A NEW FORM OF EPHEMERAL ART

The recent case of the Banksy’s painting that self-destructed after being auctioned at Sotheby's for 1.2 million euros brings to the floor the question of ephemeral art and the vocation with which some works are born. Indeed, it seems clear that this bombshell by the Bristol artist was one of his well-known stagings to reopen the debate on the art market and speculation in the sector. Few now believe that the scrupulous auction house had not subjected the piece to a careful analysis to detect that it had installed an electrical device operable remotely. Is this a mockery? Does this work lose its status as an art because it was conceived to make it disappear?

Banksy's artwork "Girl With Ballon" while being shredded after the auction at Sotheby's

The "ephemeral art" as a term makes its appearance in the history of art in recent times to settle in the heat of the performative and installation movements of the second half of the XXth century. To reach this point it was necessary to overcome some deeply rooted ideas of the Western canon about authorship, the durability of the works, personal transcendence, social recognition and the individual's will to leave an imprint, a legacy, artistic in this case, that extended beyond the work itself. In this scheme of thought, the fancy of creating pieces born to last only a short period lacked meaning. However, the concept of the ephemeral was present in the collective ideology, as the very resource of the tempus fugit that so many aesthetic narratives and discourses have nurtured, although the qualitative leap of discourse to the creation of fleeting works rarely occurred.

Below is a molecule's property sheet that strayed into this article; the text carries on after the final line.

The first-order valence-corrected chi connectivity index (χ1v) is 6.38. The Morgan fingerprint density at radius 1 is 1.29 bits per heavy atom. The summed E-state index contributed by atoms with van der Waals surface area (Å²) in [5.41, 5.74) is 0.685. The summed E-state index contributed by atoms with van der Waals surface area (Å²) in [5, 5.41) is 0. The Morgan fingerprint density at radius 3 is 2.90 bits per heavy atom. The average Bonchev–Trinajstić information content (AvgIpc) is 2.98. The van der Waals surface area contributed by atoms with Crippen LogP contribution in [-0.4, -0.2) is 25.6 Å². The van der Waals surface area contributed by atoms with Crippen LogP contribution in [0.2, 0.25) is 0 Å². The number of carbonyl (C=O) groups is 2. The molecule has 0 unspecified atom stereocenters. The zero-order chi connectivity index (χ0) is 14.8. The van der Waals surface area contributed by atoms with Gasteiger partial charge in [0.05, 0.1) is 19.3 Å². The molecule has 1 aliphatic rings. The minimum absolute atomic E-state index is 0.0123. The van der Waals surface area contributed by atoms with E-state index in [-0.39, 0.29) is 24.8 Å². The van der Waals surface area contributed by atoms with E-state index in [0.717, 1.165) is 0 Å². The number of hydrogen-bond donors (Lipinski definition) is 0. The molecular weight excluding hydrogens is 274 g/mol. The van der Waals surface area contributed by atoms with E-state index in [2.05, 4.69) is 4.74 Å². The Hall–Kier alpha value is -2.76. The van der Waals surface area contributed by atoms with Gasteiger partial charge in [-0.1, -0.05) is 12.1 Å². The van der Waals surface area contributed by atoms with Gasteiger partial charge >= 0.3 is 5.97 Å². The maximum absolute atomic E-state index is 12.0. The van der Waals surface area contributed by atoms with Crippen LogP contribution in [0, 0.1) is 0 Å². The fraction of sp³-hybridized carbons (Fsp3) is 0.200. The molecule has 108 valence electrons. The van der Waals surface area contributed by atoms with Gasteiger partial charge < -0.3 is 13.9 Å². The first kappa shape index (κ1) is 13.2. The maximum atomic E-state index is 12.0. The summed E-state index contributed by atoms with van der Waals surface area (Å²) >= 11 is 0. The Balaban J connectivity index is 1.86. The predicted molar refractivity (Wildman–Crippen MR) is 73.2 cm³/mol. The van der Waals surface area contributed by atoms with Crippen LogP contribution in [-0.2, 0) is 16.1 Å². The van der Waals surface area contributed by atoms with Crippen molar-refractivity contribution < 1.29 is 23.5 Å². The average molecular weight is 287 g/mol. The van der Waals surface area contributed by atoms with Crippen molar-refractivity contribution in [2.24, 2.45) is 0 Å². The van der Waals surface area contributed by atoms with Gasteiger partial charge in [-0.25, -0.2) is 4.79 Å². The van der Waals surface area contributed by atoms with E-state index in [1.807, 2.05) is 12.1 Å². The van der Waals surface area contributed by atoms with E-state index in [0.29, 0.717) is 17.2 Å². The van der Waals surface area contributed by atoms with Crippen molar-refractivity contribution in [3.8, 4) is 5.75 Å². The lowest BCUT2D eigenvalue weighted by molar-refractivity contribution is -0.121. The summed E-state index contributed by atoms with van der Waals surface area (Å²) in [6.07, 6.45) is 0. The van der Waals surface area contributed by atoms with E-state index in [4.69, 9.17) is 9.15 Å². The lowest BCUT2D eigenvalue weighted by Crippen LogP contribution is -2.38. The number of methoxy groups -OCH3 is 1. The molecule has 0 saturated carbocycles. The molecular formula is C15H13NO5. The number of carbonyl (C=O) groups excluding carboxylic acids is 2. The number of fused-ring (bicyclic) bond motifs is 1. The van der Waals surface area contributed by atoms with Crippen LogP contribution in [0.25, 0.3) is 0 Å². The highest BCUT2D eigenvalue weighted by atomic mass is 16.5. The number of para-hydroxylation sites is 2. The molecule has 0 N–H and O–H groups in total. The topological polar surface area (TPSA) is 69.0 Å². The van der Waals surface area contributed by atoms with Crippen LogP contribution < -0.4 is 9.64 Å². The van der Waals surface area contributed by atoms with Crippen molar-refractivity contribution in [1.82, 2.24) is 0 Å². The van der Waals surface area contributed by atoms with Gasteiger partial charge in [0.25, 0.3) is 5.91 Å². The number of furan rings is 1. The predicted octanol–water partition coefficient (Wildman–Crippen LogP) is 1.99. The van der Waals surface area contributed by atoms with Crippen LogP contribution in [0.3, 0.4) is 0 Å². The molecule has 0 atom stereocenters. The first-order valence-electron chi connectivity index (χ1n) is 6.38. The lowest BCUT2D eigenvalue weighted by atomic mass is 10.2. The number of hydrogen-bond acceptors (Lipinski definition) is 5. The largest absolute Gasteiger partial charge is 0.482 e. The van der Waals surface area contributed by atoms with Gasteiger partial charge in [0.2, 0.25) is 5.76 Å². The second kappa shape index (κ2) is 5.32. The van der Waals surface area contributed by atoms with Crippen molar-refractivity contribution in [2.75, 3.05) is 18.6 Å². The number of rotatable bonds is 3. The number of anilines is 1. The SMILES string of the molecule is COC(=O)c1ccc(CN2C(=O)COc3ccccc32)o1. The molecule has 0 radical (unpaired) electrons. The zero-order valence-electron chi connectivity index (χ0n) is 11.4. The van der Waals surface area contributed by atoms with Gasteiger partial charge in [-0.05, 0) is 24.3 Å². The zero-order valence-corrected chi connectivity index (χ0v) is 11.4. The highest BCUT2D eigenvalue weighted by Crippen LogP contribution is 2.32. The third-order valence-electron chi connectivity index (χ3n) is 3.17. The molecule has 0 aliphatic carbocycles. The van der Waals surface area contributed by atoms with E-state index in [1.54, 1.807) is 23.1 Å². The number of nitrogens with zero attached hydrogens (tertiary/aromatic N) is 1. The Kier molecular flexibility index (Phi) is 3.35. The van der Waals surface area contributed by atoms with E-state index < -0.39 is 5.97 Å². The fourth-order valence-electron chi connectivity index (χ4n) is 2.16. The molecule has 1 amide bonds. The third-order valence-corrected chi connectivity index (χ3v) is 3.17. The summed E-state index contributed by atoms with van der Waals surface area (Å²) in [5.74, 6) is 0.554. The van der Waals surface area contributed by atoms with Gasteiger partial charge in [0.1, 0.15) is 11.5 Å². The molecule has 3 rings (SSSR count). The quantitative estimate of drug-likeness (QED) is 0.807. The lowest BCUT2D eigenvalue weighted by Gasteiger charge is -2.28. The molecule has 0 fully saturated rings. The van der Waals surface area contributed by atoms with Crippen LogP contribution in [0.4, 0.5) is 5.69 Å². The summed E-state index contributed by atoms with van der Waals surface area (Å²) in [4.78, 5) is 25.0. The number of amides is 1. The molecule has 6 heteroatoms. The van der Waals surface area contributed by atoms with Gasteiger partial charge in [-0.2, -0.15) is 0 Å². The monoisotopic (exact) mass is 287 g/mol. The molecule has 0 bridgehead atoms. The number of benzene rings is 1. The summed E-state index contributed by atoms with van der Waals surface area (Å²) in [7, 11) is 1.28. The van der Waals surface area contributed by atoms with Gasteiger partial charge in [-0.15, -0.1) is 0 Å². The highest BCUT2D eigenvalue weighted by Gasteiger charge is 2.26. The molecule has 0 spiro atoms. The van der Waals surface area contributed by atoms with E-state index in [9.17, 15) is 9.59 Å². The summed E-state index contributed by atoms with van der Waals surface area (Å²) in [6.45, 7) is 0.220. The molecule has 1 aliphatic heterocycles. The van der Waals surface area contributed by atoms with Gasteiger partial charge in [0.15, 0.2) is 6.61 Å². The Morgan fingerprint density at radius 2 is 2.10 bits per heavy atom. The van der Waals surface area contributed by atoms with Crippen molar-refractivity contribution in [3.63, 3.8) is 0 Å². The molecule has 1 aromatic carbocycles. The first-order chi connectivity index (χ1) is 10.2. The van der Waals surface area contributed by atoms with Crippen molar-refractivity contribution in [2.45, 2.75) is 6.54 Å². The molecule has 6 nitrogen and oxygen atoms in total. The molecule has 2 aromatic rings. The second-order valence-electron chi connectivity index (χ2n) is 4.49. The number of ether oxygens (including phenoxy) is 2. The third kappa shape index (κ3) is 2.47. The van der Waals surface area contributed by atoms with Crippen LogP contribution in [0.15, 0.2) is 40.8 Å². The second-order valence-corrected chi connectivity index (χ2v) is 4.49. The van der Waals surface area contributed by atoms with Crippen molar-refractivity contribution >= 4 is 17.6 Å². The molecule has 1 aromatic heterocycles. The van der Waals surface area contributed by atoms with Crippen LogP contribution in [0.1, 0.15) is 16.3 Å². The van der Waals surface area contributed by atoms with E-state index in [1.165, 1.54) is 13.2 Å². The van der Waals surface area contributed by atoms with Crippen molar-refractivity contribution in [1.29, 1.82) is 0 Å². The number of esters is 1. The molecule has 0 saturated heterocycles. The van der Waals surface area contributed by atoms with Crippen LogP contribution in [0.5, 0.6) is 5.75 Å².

Ice sculptures by the Brasilian artist Néle Azevedo, installation, 2012

If these ideas channel into Western thought within the framework of philosophy, as a compendium of knowledge and wisdom, in the Eastern world it is a much more natural and widespread notion. With the focus on contemplation and the search for personal balance, the ephemeral manifestations, in the calligraphy of wet brushes on drying mud, in the sand gardens or water circuits, always changing, were momentary expressions that matched perfectly with the way of understanding life and with the "de-thing-making-ness" of manifestations. The important thing is not perpetuity, but the present moment of understanding.

Artwork on beach-sand by Andrés Amador

The ephemeral art seems to drink from both streams of thought and defines as an artistic creation of short duration in time. This way, the materialistic desire of the tangible thing is overcome to focus on the meaning of the message. With these works, in addition, other forms of expression are explored regardless of the established pattern, because that freedom of language does not fit within the preconceived or corseted formats. In the emergence of this movement, there is also a clear belligerent aspect, against the market system, against the imposed channels, against the old school, against the old painting, against the own boring art that does not criticise itself. Perhaps this was the covert motivation of this "show-staging" by Banksy.